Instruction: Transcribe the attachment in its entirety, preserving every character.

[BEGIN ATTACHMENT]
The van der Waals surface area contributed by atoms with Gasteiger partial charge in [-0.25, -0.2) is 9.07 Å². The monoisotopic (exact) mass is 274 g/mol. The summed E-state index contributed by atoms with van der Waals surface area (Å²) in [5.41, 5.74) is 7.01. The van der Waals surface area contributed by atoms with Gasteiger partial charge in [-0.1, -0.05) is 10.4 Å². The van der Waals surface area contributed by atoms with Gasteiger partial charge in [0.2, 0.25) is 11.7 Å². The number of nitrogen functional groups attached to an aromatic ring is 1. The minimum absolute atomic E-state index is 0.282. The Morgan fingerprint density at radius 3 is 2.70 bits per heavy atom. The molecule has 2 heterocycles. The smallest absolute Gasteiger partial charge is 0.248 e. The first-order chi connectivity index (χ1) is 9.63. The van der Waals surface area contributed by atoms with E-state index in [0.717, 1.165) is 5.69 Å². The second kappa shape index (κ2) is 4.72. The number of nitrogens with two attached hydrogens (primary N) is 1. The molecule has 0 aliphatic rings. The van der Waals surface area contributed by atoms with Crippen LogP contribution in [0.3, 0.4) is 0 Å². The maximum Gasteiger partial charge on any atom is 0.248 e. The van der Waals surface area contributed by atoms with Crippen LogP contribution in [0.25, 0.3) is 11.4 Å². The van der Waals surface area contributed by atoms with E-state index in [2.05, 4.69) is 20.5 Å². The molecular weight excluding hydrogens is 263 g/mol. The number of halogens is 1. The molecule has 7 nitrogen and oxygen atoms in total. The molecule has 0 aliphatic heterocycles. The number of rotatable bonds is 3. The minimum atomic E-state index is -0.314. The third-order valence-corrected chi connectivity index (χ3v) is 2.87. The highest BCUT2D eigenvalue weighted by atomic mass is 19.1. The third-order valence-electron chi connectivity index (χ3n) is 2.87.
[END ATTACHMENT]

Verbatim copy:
The van der Waals surface area contributed by atoms with Gasteiger partial charge in [-0.25, -0.2) is 9.07 Å². The monoisotopic (exact) mass is 274 g/mol. The summed E-state index contributed by atoms with van der Waals surface area (Å²) in [5.41, 5.74) is 7.01. The van der Waals surface area contributed by atoms with Gasteiger partial charge in [-0.1, -0.05) is 10.4 Å². The van der Waals surface area contributed by atoms with Gasteiger partial charge in [0.2, 0.25) is 11.7 Å². The number of nitrogen functional groups attached to an aromatic ring is 1. The minimum absolute atomic E-state index is 0.282. The Morgan fingerprint density at radius 3 is 2.70 bits per heavy atom. The molecule has 2 heterocycles. The smallest absolute Gasteiger partial charge is 0.248 e. The first-order chi connectivity index (χ1) is 9.63. The van der Waals surface area contributed by atoms with E-state index in [0.717, 1.165) is 5.69 Å². The second kappa shape index (κ2) is 4.72. The number of nitrogens with two attached hydrogens (primary N) is 1. The molecule has 0 aliphatic rings. The van der Waals surface area contributed by atoms with Crippen LogP contribution in [0.3, 0.4) is 0 Å². The maximum Gasteiger partial charge on any atom is 0.248 e. The van der Waals surface area contributed by atoms with Crippen LogP contribution in [0.25, 0.3) is 11.4 Å². The van der Waals surface area contributed by atoms with E-state index in [2.05, 4.69) is 20.5 Å². The molecular weight excluding hydrogens is 263 g/mol. The number of halogens is 1. The molecule has 7 nitrogen and oxygen atoms in total. The molecule has 0 aliphatic heterocycles. The number of rotatable bonds is 3. The minimum atomic E-state index is -0.314. The third-order valence-corrected chi connectivity index (χ3v) is 2.87. The highest BCUT2D eigenvalue weighted by atomic mass is 19.1. The third-order valence-electron chi connectivity index (χ3n) is 2.87.